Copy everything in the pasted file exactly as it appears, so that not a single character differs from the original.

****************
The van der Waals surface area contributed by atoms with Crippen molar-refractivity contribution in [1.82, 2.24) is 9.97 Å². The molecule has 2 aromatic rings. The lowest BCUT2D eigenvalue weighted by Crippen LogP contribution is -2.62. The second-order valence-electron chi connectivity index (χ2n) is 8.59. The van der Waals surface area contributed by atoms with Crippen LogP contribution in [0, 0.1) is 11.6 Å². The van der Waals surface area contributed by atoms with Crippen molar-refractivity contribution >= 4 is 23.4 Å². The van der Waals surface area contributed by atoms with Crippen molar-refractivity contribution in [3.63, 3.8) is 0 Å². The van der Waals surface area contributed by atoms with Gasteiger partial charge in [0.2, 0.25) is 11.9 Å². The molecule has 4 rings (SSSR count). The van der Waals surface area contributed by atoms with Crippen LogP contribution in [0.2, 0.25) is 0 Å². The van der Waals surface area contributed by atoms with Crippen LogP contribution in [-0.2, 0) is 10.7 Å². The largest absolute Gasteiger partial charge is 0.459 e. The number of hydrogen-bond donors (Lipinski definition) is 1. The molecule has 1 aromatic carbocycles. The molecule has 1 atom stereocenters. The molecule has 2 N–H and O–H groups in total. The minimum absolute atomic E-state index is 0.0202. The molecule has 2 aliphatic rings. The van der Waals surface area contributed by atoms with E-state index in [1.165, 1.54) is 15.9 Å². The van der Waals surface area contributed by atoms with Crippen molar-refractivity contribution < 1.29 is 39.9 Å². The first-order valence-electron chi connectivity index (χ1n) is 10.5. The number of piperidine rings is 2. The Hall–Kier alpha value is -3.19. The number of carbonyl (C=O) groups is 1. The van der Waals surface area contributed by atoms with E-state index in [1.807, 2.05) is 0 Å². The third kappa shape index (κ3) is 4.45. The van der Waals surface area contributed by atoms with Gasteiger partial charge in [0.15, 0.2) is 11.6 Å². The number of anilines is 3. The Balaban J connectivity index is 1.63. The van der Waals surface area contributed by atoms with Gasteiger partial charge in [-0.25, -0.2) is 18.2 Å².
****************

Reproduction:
The van der Waals surface area contributed by atoms with Crippen molar-refractivity contribution in [1.82, 2.24) is 9.97 Å². The molecule has 2 aromatic rings. The lowest BCUT2D eigenvalue weighted by Crippen LogP contribution is -2.62. The second-order valence-electron chi connectivity index (χ2n) is 8.59. The van der Waals surface area contributed by atoms with Crippen LogP contribution in [0, 0.1) is 11.6 Å². The van der Waals surface area contributed by atoms with Crippen molar-refractivity contribution >= 4 is 23.4 Å². The van der Waals surface area contributed by atoms with Crippen molar-refractivity contribution in [3.63, 3.8) is 0 Å². The van der Waals surface area contributed by atoms with Gasteiger partial charge in [0.2, 0.25) is 11.9 Å². The molecule has 4 rings (SSSR count). The van der Waals surface area contributed by atoms with Crippen LogP contribution in [0.2, 0.25) is 0 Å². The van der Waals surface area contributed by atoms with Crippen LogP contribution in [-0.2, 0) is 10.7 Å². The largest absolute Gasteiger partial charge is 0.459 e. The number of hydrogen-bond donors (Lipinski definition) is 1. The molecule has 1 aromatic carbocycles. The molecule has 1 atom stereocenters. The molecule has 2 N–H and O–H groups in total. The minimum absolute atomic E-state index is 0.0202. The molecule has 2 aliphatic rings. The van der Waals surface area contributed by atoms with E-state index in [1.165, 1.54) is 15.9 Å². The van der Waals surface area contributed by atoms with Crippen molar-refractivity contribution < 1.29 is 39.9 Å². The first-order valence-electron chi connectivity index (χ1n) is 10.5. The number of piperidine rings is 2. The Hall–Kier alpha value is -3.19. The number of carbonyl (C=O) groups is 1. The van der Waals surface area contributed by atoms with E-state index in [1.807, 2.05) is 0 Å². The third kappa shape index (κ3) is 4.45. The van der Waals surface area contributed by atoms with Gasteiger partial charge in [0.15, 0.2) is 11.6 Å². The number of anilines is 3. The Balaban J connectivity index is 1.63. The van der Waals surface area contributed by atoms with Gasteiger partial charge in [-0.25, -0.2) is 18.2 Å².